While making breakfast for the kids in the morning and preparing their lunches to take to school, I listen to the radio. More often than not, it’s set to NPR. You know: news, weather, little tidbits on what’s going on in the world while the oatmeal cooks and the eggs are boiling. Between slicing up a banana and buttering some toast, I heard the words “electric bicycles” come from the speakers. Ears perked, I moved a bit closer, but it was only a brief mention of the growing importance of electric bicycles in China, with a passing comment that while in China there are currently 120 million ebikes cruising the streets, we bought “only” 200,000 of them last year here in the States.
“Interesting,” I thought to myself and made a mental note to use it as a reason for a post here. Later, while skimming through the most popular articles area in the New York Times app on my iPhone during lunch, I saw that a piece on ebikes was in the top 10.
“An Electric Boost for Bicyclists – Born in China, Electric Bikes Gain a Toehold in the West” is the article featured in the Global Business section of the February 1 edition of the Times. Confirming the high popularity ranking, there are already 95 comments to the piece as of this writing.
The article by J. David Goodman is worth a read and features comments from some industry notables such as consultant Jay Townley and ebike expert Ed Benjamin who is quoted as saying that ebikes are a “gift from God” for bike makers. Sure seems like the industry is treating them like they are.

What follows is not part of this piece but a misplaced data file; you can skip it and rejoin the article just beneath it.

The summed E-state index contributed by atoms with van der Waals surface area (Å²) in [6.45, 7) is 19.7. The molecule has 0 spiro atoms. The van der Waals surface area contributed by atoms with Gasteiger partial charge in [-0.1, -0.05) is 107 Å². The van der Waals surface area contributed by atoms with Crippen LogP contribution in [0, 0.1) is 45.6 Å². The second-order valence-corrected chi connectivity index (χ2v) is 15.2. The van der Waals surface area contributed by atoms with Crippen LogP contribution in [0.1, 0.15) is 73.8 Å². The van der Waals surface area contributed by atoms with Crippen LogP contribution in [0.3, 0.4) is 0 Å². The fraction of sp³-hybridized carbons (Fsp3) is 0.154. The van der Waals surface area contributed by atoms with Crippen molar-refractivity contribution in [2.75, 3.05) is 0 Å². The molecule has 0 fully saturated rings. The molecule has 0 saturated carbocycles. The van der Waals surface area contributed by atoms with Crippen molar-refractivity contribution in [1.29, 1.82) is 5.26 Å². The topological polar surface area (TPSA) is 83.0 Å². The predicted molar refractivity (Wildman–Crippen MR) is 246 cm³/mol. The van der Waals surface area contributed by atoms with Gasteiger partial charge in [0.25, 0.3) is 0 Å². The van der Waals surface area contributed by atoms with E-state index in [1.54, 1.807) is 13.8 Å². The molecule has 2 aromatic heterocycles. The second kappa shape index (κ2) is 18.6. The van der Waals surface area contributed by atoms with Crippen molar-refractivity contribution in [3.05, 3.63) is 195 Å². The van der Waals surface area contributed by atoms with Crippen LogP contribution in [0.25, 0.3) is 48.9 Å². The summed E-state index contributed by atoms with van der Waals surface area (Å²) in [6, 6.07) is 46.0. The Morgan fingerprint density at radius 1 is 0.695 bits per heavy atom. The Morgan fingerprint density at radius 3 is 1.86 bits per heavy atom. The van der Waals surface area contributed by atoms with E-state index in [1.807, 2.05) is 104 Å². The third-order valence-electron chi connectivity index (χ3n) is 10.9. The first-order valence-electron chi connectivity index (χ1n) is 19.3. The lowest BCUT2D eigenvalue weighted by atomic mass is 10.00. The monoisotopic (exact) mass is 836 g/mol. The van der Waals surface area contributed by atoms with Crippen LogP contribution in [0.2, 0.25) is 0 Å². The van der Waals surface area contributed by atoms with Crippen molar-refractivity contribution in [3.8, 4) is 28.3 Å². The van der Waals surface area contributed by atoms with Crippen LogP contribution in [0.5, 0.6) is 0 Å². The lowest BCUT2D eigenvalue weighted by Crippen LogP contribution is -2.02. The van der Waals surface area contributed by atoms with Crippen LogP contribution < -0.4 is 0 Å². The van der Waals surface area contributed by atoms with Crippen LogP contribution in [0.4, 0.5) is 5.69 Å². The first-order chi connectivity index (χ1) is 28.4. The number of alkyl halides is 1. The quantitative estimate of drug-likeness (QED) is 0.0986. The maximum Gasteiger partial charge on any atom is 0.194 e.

Proving that there’s always something left to learn, here are a few things I learned:
- Electric bicycles are not officially permitted on the streets of New York.
- While producing far fewer emissions, a typical Chinese ebike goes through five batteries in its lifetime – each containing 20 to 30 pounds of lead (!). Ouch.
- Two distinct types of bikes are emerging as their popularity grows: the very bicycle-like pedal-assist in the US and Europe and the more scooter-like variant in China.
- Government planners are seeking to address the challenges that the increase in ebikes on the streets are causing traditional cyclists: do they belong in bike lanes/paths?
And again I ask, considering that Best Buy is taking on the category, that specialty bicycle retail has a general lack of enthusiasm toward them (described here in a previous post), and that many traditional cyclists not exactly embracing the concept (according to the article), who will own the electric bike retail channel going forward?